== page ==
Dying Fuel Pump(?) - BMW K1600 Forum : BMW K1600 GT and GTL Forums
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post #1 of 15 Old 04-20-2019, 11:08 PM Thread Starter
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Dying Fuel Pump(?)

When winter finally relented enough to do some riding, I noticed that the Nightowl was a bitch to start and would occasionally turn on the check engine light. Still, with repeated pressing of the starter switch, the bike eventually would start and run, but not very well. I sounded like it was missing (at least one cylinder not firing) a lot, even on idle but the behavior was not consistent.

I chalked it up to the near full tank of gas (albeit treated) sitting in the tank over the long winter and gumming things up. On a ride to get the parts moving before an 18k service (38k total) the missing problem continued but remained inconsistent. I got it back to the garage and started the 18k service.

During the 18k service, I drained the gas and pulled the fuel pump/sender module out of the tank because I needed to fix a problem with a flakey fuel gauge that would go empty for a moment and reset to the original level (thread on that subject here). During the fuel sender refurb, I didn't notice any gummy residue at the bottom of the tank or on the fuel pump strainer. I reasoned that the gas was just skunky and the problem would go away when I put a full tank of fresh gas in the tank.

Then the plot thickened. My pre-18k service GS911 auto scan showed the following harbinger of doom:

Code:
21F5E2 : Fuse activated for Electric fuel pump, overload
Currently present : NO
Engine warning light (MIL) : NO
Frequency count : 5
Logistic(Healing) count : 40
..Fault Code History : 
....Record number : 1
....Odometer : 38546.7 mls
....ABS time : 7049529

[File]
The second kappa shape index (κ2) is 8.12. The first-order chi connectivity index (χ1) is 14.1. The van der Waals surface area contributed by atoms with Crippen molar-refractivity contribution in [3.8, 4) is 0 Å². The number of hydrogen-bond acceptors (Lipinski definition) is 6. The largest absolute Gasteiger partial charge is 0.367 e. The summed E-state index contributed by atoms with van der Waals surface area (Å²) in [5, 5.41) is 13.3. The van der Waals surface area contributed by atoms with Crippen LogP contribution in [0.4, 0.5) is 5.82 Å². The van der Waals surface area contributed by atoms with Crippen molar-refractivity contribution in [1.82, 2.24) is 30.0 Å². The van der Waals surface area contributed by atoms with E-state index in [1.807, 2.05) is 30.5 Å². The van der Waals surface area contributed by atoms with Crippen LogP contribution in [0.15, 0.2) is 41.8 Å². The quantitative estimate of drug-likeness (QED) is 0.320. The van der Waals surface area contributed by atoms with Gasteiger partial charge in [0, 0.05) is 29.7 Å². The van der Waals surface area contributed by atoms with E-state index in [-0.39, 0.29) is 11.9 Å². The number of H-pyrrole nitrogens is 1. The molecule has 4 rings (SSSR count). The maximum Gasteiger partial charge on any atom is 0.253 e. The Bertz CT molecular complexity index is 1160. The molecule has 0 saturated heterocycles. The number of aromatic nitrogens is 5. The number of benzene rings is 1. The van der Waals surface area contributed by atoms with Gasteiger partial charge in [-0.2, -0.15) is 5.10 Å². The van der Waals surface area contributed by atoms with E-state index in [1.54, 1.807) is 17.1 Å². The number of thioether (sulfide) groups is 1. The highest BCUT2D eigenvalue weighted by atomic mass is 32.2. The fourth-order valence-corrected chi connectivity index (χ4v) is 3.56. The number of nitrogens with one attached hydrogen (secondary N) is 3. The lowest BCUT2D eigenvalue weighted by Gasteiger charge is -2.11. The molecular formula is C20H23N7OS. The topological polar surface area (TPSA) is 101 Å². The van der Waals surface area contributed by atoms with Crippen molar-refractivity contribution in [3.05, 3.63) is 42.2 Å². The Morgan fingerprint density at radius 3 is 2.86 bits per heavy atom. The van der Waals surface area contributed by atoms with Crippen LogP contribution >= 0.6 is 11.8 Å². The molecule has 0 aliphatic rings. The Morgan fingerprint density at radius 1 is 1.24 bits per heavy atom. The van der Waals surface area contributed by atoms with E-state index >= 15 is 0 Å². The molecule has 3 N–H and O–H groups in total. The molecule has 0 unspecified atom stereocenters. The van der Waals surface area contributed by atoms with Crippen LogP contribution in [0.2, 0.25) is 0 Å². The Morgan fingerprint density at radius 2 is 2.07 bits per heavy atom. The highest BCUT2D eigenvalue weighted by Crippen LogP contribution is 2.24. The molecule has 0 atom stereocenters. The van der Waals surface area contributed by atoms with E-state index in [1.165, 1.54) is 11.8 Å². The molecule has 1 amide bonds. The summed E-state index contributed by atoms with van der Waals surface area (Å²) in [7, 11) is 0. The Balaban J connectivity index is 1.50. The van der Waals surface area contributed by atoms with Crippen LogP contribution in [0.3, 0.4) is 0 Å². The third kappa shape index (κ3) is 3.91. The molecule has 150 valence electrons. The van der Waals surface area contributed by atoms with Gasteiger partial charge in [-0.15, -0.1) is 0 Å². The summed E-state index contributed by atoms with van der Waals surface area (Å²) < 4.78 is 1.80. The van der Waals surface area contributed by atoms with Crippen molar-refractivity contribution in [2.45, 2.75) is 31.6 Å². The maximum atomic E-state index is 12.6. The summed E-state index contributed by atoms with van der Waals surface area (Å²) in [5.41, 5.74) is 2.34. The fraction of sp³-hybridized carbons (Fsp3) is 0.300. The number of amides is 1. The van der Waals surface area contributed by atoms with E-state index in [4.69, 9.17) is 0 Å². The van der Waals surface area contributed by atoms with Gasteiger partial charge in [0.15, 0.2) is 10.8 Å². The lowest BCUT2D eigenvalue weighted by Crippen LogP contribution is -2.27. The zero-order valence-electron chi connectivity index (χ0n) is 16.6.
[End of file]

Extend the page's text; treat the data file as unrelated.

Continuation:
....Electric fuel pump voltage : 1.95 V
....Engine speed : 255.0 rpm
....Battery voltage : 10.22 V
....Time since engine start : 0.00 
....Record number : 2
....Odometer : 38546.7 mls
....ABS time : 7049594
....Electric fuel pump voltage : 1.93 V
....Engine speed : 159.5 rpm
....Battery voltage : 10.22 V
....Time since engine start : 0.00 
....Record number : 3
....Odometer : 38546.7 mls
....ABS time : 7052623
....Electric fuel pump voltage : 1.96 V
....Engine speed : 988.0 rpm
....Battery voltage : 11.47 V
....Time since engine start : 0.10
This led me to believe that the hard starting was probably due to the fuel pump sticking at startup and drawing too much current. All the recorded errors were right in a row (time-wise) and all were before the engine was running. I figured (hoped) that fresh gas and more riding would free up the pump and solve the problem.

Nope.

I just finished my first day's ride down to the Fontana Getaway (a week early, but I'm attending a conference this week on the way) and the bike, even after a fresh tank of premium gas, continues to run like crap. Here's the pattern of behavior that I noticed during ~300 miles of riding:
  • It starts really hard cold and starts a little easier warm, but still requires multiple start attempts to get running.
  • It will miss a bit on idle with the miss persisting for 10-15 seconds before going away. The interval is not constant and is exacerbated by high electrical loads like heated grips/seat/clothing.
  • In casual riding, the engine runs OK, but you can feel when it starts missing. The length of the missing varies.
  • It will cruise at highway speeds OK, but the miss still comes and goes.
  • When the tank was down it its last gallon or two, the miss condition got much worse.
  • When you attempt more spirited riding, leaning on the throttle almost always brings the miss condition. If you lean on the throttle for too long or open it roo abrubtly, the engine dies until you close the throttle and open it again. Even babying it during passes on a two-lane road was a serious challenge. Accelerating up hills? Forget about it. It's worth noting that I never experienced a backfire when the engine resumed after these temporary "die" conditions.

OK, so I'm thinking fuel starvation. Perhaps the pump is running, but not at full pressure. Perhaps the pump only runs in start/stop cycles. If it were a coil, I would expect the unburned gas to backfire in the exhaust when the engine came back to life after temporarily dying on hard acceleration. I happen to have my laptop with me (for the aforementioned conference) and I pulled up the fuel pressure test procedure in RSD, which indicates a desired fuel pressure of 3.5 bar +/- 0.5 bar, so anywhere between 3-4 bar. When I had the GS911 monitoring the bike in my garage after the 18k service, I think I remember seeing a reported fuel pressure of 12-15 psi, which is nowhere near the expected 43-58psi (converted from 3-4 bar). Having said that, the fuel pressure test procedure uses an actual pressure gauge as opposed to reading the output of the pressure sensor on the bike; perhaps the on-board fuel pressure sensor isn't very accurate(?).